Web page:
The landmark ruling in the case of Kaleb Drew and Chewey could decide how other Illinois communities resolve issues surrounding students with disabilities and their service animals.
The state’s second case involving a student with autism and his request to bring a service dog to school surfaced last spring in Columbia, Ill., 15 miles southeast of St. Louis.
A 5-year-old named Carter Kalbfleisch and his service dog Corbin were barred from his pre-kindergarten special education classroom by the Columbia Community Unit School District. Chris and Melissa Kalbfleisch, Carter’s parents, sued the school district in early summer to win the right for their son and his service dog to return to school.
In August, the Monroe County Circuit Court issued a temporary order, enforcing the statute in the Illinois School Code that allows Corbin to accompany Carter to school and to all school functions. According to the law, “service animals such as guide dogs, signal dogs or any other animal individually trained to perform tasks for the benefit of a student with a disability shall be permitted to accompany that student at all school functions, whether in or outside the classroom.”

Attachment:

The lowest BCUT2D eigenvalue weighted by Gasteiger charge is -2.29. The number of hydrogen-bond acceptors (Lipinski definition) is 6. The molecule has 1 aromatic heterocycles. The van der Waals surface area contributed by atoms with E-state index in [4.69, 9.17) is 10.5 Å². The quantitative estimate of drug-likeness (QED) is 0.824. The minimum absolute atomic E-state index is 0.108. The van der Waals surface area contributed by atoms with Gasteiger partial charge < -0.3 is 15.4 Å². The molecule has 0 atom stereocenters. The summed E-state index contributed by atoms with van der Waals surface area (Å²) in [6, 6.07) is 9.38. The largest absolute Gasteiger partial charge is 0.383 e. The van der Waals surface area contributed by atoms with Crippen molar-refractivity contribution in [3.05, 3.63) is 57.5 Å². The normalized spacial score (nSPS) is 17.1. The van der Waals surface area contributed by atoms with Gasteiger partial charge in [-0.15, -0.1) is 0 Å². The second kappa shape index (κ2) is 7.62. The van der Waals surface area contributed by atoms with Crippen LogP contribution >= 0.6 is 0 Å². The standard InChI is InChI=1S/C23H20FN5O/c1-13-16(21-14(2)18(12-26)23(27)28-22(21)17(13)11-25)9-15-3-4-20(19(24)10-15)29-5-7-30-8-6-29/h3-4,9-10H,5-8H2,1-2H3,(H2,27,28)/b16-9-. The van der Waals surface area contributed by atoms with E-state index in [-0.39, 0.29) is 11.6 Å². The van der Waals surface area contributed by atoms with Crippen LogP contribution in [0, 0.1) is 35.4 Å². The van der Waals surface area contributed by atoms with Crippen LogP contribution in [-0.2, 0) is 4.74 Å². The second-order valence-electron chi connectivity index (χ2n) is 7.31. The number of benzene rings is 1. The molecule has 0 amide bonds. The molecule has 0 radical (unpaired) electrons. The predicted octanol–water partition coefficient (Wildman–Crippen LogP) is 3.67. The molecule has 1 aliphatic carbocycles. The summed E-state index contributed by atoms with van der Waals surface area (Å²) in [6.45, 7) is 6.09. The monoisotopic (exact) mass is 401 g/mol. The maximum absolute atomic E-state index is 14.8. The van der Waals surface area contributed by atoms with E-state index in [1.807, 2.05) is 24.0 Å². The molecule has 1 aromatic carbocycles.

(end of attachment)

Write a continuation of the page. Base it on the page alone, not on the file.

Instead of accommodating Carter and Corbin in a Columbia classroom, school officials opted to send the pair to the Illinois Center for Autism in Fairview Heights at the district’s expense. Carter and Corbin started at their new school on Sept. 16.
The school district has appealed the judge’s order; the Kalbfleisches’ civil suit will move forward once the appellate court issues its decision.
In October, Illinois Attorney General Lisa Madigan announced that she would support the Kalbfleisch family in their fight to return Carter and Corbin to their neighborhood school.
Check out Kaleb’s best friend for info on a similar story